Sermon Commentary for Sunday, June 19, 2022
Luke 8:26-39 Commentary
This is most definitely one of those texts that sends our modern senses spinning for application. Most of us do not have experience with exorcisms, and are generally uncomfortable with the idea/reality of demons.
It may seem odd to say, but we can almost side-step the whole demonic exorcism if we focus our attention on the activity of Jesus Christ. In fact, this story follows very closely Jesus’ display of power over natural forces (calming the storm), and the next story will show his power to heal. In other words, the story reveals some things about Christ; particularly that he has power over the evil spirits wreaking havoc in the world.
Along with this power, however, Jesus also exhibits other attributes of God, namely his mercy.
For one, Jesus clearly has mercy upon the man who is possessed by demons. He mercifully brings an end to the man’s awful suffering. The man is described in hopeless terms that underscore the loss of his humanity: he is naked, he lives among the dead, he goes wild and breaks the chains meant for safety. He no longer goes by his given name but by the description of his suffering, calling himself “Legion” because of the number of demons who have taken hold of him.
“What have you to do with me?” the desperate man cries out. It’s a prayer leaping from the inmost being. This man has lost all and it seems like he was considered lost and forsaken by everyone else—the crowd’s concern and fear is about the power Jesus puts on display, there is no hint of gladness that the man is healed. Further, when the man is healed and whole, he only adds to their fear: in sickness or in health, they will have nothing to do with him.
But it is not so with the merciful Jesus. The man met Jesus on the beach and Jesus met him with mercy. To signify this great act of mercy, Luke uses the perfect tense for “what had happened” (verses 34 and 35). Luke even uses the passive perfect tense to describe the man’s restoration, describing him in verse 36 as sitting at Jesus feet, clothed and in his right mind. (Clothed is in the passive perfect.) The perfect tense is used to denote an event that happened once but has long-term impact. Verbs in the perfect tense describe turning points in our stories. This man was restored, Jesus clothed him in a way that could not be taken away from him.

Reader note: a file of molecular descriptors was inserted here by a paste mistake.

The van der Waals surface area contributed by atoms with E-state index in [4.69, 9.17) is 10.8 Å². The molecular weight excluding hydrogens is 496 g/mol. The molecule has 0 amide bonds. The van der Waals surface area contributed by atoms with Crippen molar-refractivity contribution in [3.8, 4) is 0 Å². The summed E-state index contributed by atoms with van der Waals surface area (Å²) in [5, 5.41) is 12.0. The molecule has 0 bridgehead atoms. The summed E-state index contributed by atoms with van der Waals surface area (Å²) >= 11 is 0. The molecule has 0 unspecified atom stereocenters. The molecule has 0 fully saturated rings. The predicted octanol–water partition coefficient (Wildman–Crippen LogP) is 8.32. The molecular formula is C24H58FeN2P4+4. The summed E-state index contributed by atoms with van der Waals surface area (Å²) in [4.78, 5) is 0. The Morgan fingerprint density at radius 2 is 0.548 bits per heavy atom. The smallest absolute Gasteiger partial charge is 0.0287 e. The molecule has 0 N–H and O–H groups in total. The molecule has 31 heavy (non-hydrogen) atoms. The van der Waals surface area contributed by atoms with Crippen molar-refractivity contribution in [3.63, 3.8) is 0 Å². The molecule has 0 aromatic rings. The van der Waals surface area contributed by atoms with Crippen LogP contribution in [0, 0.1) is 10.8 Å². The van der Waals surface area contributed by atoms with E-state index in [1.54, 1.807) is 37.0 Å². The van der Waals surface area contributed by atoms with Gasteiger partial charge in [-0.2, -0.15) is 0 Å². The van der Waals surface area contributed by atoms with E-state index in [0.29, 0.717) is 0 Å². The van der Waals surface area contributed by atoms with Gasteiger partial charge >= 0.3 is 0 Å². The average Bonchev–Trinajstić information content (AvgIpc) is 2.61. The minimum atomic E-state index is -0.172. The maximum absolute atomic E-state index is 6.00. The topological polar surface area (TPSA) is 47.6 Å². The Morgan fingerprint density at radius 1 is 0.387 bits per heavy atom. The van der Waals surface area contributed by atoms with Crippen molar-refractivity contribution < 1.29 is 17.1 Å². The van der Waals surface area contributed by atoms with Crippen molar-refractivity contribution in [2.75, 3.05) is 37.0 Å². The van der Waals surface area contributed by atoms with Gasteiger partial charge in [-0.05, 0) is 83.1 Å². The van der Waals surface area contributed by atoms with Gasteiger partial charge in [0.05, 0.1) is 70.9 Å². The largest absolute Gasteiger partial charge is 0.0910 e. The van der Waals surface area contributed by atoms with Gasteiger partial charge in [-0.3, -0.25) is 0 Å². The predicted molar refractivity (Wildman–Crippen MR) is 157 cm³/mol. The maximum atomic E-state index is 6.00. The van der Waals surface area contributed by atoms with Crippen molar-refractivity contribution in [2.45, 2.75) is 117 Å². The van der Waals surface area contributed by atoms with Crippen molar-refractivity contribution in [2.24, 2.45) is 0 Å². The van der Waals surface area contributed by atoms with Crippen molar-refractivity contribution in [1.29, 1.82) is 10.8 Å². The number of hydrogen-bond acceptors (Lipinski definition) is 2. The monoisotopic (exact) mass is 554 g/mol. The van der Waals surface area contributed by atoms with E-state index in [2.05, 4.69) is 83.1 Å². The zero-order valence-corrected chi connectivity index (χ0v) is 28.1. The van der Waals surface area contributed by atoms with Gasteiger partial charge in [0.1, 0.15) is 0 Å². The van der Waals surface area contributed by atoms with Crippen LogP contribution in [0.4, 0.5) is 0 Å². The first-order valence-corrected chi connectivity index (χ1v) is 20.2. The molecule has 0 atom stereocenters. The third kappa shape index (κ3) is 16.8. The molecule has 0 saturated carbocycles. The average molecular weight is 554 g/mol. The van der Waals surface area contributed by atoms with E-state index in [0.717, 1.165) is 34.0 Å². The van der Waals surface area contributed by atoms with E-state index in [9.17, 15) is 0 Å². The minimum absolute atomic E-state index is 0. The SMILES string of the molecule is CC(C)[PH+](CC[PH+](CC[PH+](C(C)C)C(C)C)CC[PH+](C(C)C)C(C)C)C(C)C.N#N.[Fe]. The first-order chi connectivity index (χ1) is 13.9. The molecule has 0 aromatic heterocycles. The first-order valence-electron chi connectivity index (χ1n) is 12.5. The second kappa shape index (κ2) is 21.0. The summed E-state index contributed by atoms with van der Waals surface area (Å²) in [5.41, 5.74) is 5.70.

And in this very real way, Jesus’ mercy for the man-who-was-healed is symbolic of Christ’s mercy: it is powerfully and indestructibly restorative for humanity. The great act of mercy done on the cross was done once-for-all to set us free; we are now clothed with his blood and righteousness.
But further still, Jesus even has mercy on the demons. They plead with Jesus to let them enter the pigs because they do not want Jesus to order them to go back to the abyss. The abyss is where evil comes from and where evil will eventually be gathered and imprisoned before completely swallowed up to be no more (see Revelation 9, 11, and 20). And mercifully, Jesus allows them what they ask for—it is unclear if they meet their end with the pigs, or if they become free again to roam the world. (Sorry, my demonology isn’t that thorough…)
So while Jesus shows mercy to the man, he also shows mercy to the man’s tormentors. That might not always be a comforting thought, but it does communicate mercy well: no one gets what they deserve, we all receive better than we have merited.